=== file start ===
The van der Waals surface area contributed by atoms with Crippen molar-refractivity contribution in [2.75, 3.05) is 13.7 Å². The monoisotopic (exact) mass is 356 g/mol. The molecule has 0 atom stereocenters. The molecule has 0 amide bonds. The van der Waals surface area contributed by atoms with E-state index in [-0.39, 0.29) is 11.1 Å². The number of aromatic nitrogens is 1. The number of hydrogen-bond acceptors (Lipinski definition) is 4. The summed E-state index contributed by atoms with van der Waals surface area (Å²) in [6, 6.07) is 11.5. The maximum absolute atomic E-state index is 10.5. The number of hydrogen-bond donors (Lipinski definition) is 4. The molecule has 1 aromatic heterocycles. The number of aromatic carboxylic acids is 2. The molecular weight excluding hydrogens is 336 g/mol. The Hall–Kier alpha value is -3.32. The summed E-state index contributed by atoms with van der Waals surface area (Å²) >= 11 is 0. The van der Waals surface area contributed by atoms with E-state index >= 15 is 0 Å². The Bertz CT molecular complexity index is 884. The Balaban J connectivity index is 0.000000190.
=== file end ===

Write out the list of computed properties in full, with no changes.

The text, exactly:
The van der Waals surface area contributed by atoms with Crippen molar-refractivity contribution in [2.75, 3.05) is 13.7 Å². The monoisotopic (exact) mass is 356 g/mol. The molecule has 0 atom stereocenters. The molecule has 0 amide bonds. The van der Waals surface area contributed by atoms with E-state index in [-0.39, 0.29) is 11.1 Å². The number of aromatic nitrogens is 1. The number of hydrogen-bond acceptors (Lipinski definition) is 4. The summed E-state index contributed by atoms with van der Waals surface area (Å²) in [6, 6.07) is 11.5. The maximum absolute atomic E-state index is 10.5. The number of hydrogen-bond donors (Lipinski definition) is 4. The molecule has 1 aromatic heterocycles. The number of aromatic carboxylic acids is 2. The molecular weight excluding hydrogens is 336 g/mol. The Hall–Kier alpha value is -3.32. The summed E-state index contributed by atoms with van der Waals surface area (Å²) >= 11 is 0. The van der Waals surface area contributed by atoms with E-state index >= 15 is 0 Å². The Bertz CT molecular complexity index is 884. The Balaban J connectivity index is 0.000000190.